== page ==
We were speechless and humbled by the whole string of events. A whole slew of people had jumped through ridiculous hoops to get a key to a couple of strangers who meant nothing to them. And the crazy thing is that we would never even see most of the players involved in the key rescue mission and never would have a chance to say thank you to them. Even the guys on the scooters probably didn’t hear the “thank you” over the roar of the engines.

As a thank you, we invited our heroine out to dinner. She called a cab and we went back to her apartment on Hulhumale, where she lives with her parents and some siblings. We hadn’t walked around Hulhumale yet. From what we saw, the majority of Hulhumale is vacant land scattered with trees, with only a few buildings, such as the ferry terminal, around. However, on the north east corner of the island is a cluster of development. There are few dozen apartment complexes that are three and four story and a handful of commercial buildings that are two and three stories, and a mosque. Since it was dark and we didn’t tour the entire area, we are not sure what else is around. All the buildings in this cluster are brand new and nice. The complexes have big yards, the roads and sidewalks are very wide, and there is a lot of construction going on. It is abundantly clear from the systematic look of the development that the urban planners have a master plan for this island and are working on making this the new urban hub.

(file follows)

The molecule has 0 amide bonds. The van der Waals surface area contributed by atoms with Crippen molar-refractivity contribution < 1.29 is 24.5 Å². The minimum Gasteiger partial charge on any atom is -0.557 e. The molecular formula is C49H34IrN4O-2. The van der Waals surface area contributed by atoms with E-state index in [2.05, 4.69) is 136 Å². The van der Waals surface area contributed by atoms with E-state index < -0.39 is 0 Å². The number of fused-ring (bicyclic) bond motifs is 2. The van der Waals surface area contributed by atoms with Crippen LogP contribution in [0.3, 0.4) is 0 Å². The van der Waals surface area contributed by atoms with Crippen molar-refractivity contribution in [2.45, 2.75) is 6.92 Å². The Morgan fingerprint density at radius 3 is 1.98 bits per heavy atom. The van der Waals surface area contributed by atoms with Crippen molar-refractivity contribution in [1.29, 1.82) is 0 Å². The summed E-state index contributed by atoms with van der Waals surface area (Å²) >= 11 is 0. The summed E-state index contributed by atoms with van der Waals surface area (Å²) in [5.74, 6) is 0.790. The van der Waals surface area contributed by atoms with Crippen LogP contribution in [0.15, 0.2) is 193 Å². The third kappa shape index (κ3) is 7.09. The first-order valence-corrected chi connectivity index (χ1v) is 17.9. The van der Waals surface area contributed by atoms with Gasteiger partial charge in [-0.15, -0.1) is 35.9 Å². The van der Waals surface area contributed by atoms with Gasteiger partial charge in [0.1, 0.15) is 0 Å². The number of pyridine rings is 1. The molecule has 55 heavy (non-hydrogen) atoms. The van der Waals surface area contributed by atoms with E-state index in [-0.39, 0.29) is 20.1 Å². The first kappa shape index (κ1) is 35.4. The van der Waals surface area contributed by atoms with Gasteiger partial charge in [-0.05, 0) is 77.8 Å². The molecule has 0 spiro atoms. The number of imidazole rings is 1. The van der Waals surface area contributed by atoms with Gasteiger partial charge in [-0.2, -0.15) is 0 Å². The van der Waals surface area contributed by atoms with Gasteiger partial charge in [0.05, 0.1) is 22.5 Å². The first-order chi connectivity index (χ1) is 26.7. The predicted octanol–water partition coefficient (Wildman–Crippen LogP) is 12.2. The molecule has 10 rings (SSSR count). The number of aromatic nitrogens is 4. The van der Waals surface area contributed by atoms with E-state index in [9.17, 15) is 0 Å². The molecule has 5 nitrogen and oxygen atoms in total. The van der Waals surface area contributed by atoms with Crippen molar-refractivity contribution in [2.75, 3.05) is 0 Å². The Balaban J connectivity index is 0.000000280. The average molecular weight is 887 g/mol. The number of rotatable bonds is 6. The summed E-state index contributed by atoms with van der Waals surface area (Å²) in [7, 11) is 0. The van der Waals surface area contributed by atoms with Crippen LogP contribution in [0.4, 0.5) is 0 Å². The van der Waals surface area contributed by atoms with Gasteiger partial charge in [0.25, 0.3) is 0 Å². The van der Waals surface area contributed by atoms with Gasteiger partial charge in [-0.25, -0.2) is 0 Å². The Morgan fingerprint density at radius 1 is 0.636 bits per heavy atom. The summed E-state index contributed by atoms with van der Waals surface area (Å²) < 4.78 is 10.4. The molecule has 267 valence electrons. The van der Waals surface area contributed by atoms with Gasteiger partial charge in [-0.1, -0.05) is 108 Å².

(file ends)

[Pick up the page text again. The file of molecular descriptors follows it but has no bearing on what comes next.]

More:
Our heroine invited us in and had us wait in the living room while she changed. Each wall that we could see is painted a different color and the effect is bright and cheery. It is also a stark contrast to Johan’s place, which is all gleaming white, but equally cheerful. There were several chairs, a computer on a small computer desk, and a TV that was tuned into Islamic prayers.

She changed quickly and we walked a couple blocks to a new restaurant that she had not yet tried. The food was pretty good. We really enjoyed our time with her, learning a lot about the life and culture of Maldivians. Our heroine says that it was destiny that we met, because she normally takes the road home. She had just happened to go to visit a friend in Male after work, which is why she was getting off the ferry when she did. It was highly unusual for her to be at the ferry terminal when she was. We tend to agree that our meeting was destiny. In the month Mike was with us, he often locked the door and had always handed the key over. Today was the first time he had ever held onto the key.